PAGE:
Raashid Riza is a Sri Lankan Muslim, the Politics & Society Editor of The Platform. He blogs here and tweets on @aufidius.

 

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My Heart Shook In New Zealand

Mohsin Ansari

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One would imagine that a person would be dead-tired and ready to crash in his bed after a grueling, 36-hour journey from Christchurch, New Zealand to Washington, DC. And I will admit, that was the way I felt. Yet somehow, all my somnolence vanished as soon as my head rested on my pillow and I closed my eyes to rest. A wave of recollections fell over me: memories of the survivors, the emotions they expressed, and their feelings of an uncertain future as they planned their lives after the loss of their family members. These feelings instantly took away all the desire to get rest and sleep. I sit upright now and begin writing this reflection of a once in a lifetime experience- a voyage of grief and hope to Aotearoa- land of the white cloud as the indigenous people call New Zealand.

With lost baggage, long flights and too many connections, at times it seemed unlikely that my eldest son Moaz and I would make it to Jumm’ah and Janazah prayers in Christchurch, New Zealand. But Allah subḥānahu wa ta'āla (glorified and exalted be He) accepted our prayers so that we could fulfill the guidelines set by our beloved, the Prophet Muhammad ṣallallāhu 'alayhi wa sallam (peace and blessings of Allāh be upon him). We were able to fulfill one of the rights of a Muslim over the others; that when he is sick visit him, and when she dies, offer her funeral and be part of her burial.

Hagley Cricket Ground was supposed to have a cricket test match between Bangladesh and New Zealand that Friday. Commentators reckon that it would have been the final day of that test match. But the 22nd of March 2019, brought a much bigger crowd to this world-famous cricket ground than what anyone would have seen on the final day of that test match.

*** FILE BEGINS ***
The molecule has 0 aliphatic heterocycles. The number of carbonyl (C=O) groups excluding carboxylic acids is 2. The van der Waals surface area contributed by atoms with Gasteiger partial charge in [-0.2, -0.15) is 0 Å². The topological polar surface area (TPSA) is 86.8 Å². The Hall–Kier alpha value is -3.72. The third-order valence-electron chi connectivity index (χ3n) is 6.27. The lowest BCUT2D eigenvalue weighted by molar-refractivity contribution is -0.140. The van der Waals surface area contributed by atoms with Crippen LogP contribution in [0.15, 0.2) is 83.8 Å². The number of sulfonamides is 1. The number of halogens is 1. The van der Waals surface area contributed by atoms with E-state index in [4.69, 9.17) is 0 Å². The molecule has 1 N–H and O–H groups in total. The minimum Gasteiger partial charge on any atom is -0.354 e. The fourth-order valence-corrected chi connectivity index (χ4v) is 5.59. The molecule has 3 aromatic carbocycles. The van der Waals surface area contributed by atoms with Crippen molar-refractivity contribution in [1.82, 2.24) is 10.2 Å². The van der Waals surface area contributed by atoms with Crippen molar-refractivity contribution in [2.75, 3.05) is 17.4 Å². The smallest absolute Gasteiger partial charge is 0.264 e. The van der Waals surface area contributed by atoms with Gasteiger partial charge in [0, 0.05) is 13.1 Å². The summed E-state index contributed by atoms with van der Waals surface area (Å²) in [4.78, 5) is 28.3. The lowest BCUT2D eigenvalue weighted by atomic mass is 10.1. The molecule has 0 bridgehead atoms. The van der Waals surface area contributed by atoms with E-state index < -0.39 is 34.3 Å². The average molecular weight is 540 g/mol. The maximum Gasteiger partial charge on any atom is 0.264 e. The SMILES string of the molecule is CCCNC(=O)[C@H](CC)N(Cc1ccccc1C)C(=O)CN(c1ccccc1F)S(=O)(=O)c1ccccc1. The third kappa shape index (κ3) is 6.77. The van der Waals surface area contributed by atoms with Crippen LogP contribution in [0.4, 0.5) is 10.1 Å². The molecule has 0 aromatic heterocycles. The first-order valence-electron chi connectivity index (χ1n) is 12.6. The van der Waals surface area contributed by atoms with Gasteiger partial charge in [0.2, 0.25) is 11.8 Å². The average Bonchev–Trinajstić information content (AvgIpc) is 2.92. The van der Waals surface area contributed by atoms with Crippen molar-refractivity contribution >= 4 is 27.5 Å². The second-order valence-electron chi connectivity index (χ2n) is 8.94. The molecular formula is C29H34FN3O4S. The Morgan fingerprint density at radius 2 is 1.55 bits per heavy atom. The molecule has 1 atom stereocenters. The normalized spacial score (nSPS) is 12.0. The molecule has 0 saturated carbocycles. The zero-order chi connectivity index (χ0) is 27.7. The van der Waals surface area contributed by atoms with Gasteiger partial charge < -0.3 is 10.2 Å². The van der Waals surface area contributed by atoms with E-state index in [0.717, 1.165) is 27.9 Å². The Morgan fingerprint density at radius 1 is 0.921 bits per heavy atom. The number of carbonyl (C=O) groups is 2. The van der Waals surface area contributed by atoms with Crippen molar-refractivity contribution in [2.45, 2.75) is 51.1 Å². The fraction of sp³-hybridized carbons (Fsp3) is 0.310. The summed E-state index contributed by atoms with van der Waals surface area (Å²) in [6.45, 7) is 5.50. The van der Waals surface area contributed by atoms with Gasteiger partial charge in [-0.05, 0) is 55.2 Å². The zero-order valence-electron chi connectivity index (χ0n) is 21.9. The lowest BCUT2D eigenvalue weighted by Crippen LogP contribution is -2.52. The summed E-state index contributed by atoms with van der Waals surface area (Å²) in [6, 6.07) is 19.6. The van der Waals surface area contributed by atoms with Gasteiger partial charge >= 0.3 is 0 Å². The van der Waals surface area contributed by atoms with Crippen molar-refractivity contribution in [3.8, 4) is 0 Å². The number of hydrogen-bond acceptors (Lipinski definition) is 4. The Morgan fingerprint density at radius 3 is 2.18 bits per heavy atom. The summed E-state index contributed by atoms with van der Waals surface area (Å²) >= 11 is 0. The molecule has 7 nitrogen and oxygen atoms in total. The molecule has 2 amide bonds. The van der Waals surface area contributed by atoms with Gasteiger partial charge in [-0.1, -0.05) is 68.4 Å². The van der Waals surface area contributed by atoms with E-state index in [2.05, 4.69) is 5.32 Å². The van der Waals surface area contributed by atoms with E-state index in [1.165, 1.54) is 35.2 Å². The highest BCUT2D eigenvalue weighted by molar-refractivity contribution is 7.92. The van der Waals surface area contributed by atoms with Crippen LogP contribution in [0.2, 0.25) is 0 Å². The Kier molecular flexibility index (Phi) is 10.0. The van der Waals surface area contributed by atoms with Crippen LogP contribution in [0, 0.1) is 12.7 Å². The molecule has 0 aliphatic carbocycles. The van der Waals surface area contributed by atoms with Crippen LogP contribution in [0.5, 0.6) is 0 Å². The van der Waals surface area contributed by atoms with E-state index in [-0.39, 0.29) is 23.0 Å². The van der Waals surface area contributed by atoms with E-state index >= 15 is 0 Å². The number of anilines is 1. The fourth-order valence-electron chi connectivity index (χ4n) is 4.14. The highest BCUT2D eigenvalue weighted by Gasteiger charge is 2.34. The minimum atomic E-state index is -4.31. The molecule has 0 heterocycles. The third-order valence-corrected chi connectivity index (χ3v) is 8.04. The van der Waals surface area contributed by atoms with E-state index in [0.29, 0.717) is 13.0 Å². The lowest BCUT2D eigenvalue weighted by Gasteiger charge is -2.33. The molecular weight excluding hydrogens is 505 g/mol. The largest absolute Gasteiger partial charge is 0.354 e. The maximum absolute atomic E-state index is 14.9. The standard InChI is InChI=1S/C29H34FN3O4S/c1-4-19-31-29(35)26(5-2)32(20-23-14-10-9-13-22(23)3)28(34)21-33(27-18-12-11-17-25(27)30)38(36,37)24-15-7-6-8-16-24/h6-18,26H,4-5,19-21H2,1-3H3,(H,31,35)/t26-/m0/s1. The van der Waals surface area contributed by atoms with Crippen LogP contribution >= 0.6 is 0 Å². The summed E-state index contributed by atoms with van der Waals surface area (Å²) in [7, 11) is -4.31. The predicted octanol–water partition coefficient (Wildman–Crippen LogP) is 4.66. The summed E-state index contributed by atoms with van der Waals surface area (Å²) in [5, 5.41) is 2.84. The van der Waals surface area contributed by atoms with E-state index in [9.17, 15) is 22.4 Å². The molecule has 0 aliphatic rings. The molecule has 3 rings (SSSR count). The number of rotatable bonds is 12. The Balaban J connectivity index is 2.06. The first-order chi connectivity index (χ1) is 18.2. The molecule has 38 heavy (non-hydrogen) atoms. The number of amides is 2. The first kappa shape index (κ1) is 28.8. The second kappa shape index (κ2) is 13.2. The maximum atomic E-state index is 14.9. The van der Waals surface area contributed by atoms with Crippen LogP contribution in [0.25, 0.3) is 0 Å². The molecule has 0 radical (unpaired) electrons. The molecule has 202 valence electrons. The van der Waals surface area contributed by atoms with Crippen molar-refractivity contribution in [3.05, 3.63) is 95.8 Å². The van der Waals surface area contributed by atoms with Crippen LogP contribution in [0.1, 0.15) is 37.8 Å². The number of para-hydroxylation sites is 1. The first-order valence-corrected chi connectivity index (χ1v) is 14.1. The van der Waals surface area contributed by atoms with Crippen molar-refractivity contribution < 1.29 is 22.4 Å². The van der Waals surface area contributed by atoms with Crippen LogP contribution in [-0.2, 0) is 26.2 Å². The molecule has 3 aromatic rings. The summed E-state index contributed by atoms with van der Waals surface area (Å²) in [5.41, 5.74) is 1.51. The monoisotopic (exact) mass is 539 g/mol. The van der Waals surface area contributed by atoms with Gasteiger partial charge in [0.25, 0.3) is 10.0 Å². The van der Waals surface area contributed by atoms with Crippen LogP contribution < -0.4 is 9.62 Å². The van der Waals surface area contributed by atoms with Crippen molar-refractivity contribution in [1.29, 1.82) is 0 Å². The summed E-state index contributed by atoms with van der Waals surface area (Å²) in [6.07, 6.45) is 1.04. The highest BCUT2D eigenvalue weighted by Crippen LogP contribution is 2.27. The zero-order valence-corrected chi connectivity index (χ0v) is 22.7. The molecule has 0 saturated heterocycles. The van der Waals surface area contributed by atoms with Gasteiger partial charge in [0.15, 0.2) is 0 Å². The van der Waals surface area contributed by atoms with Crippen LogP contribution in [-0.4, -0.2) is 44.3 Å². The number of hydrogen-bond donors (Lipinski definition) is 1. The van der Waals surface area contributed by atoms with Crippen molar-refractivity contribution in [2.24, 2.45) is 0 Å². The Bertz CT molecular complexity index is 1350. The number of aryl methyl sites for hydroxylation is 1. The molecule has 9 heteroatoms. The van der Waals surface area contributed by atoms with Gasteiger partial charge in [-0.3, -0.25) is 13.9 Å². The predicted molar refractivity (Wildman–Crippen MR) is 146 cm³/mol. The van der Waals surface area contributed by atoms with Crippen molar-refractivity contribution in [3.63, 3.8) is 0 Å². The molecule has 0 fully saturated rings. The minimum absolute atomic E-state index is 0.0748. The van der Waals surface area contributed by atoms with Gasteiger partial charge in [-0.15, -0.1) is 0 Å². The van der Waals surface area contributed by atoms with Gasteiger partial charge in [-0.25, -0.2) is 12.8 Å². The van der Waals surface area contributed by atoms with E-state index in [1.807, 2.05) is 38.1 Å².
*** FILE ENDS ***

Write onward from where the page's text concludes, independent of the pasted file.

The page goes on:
Officials and security directed us towards the VIP area as they wanted to pay respect to the guests who traveled all the way from the USA, Canada, and Australia. The environment of love, solidarity, and respect, coupled with the hijab-clad women standing in solidarity with Muslims in that enormous crowd, created an impact which cannot be articulated by mere words. Every single uniformed female officer was carrying their firearm while donning a hijab; creating a welcoming gesture in a rather somber and gloomy atmosphere.

I do not have the words to thank the leadership of Charity Australia and the Islamic Forum of Australian Muslims (IFAM) for providing us with logistics, facilitating meeting the families of the “shuhudaa” (martyrs) and arranging to visit those injured in the tragedy. ICNA, Helping Hand, and Charity Australia banners highlighting the slogans of “American Muslims stand in solidarity with Victims of Christchurch New Zealand” were the center of attention for thousands of local New Zealanders gathered in solidarity that day. Their hugs, sincere prayers and tearful eyes were the greatest gift that I want to share with everyone reading these reflections.

Right after Jumm’ah, the majority of the crowd attended the collective Janazah prayer of 27 of the martyrs. In those emotional moments, I met with the most courageous woman on earth, the wife of 51-year-old Shaheed Naeem and the mother of 21-year-old Talha Naeem, the two spirited souls who gave their lives to save others in the mosque that day. She is one of the strongest women I have ever met. She mentioned that her husband, Naeem, was a person who lived the life of a man of service, always ready to help others. She described Talha as an angel who was too pious and too noble to be away from Jannah too long. We heard similar feelings from Naeem’s mother (grandmother of Talha) the next day when we visited their home.

The visit to the home of New Zealand’s national soccer team player, Atta Elayyan (33), was not only emotional but also deeply inspiring. Atta lost his life and his father (the founder of Al-Noor Masjid) was severely injured during this brutal and hateful attack. There were several scholars from the United States, including Sheikh Omer Suleiman, in the visit to Atta’s home. We could offer nothing to console the brave mother of this shaheed, who greeted us with words of courage and wisdom. We had no words to accompany the tears in our eyes, except prayers for the most noble young man who helped so many in coming close to Allah subḥānahu wa ta'āla (glorified and exalted be He).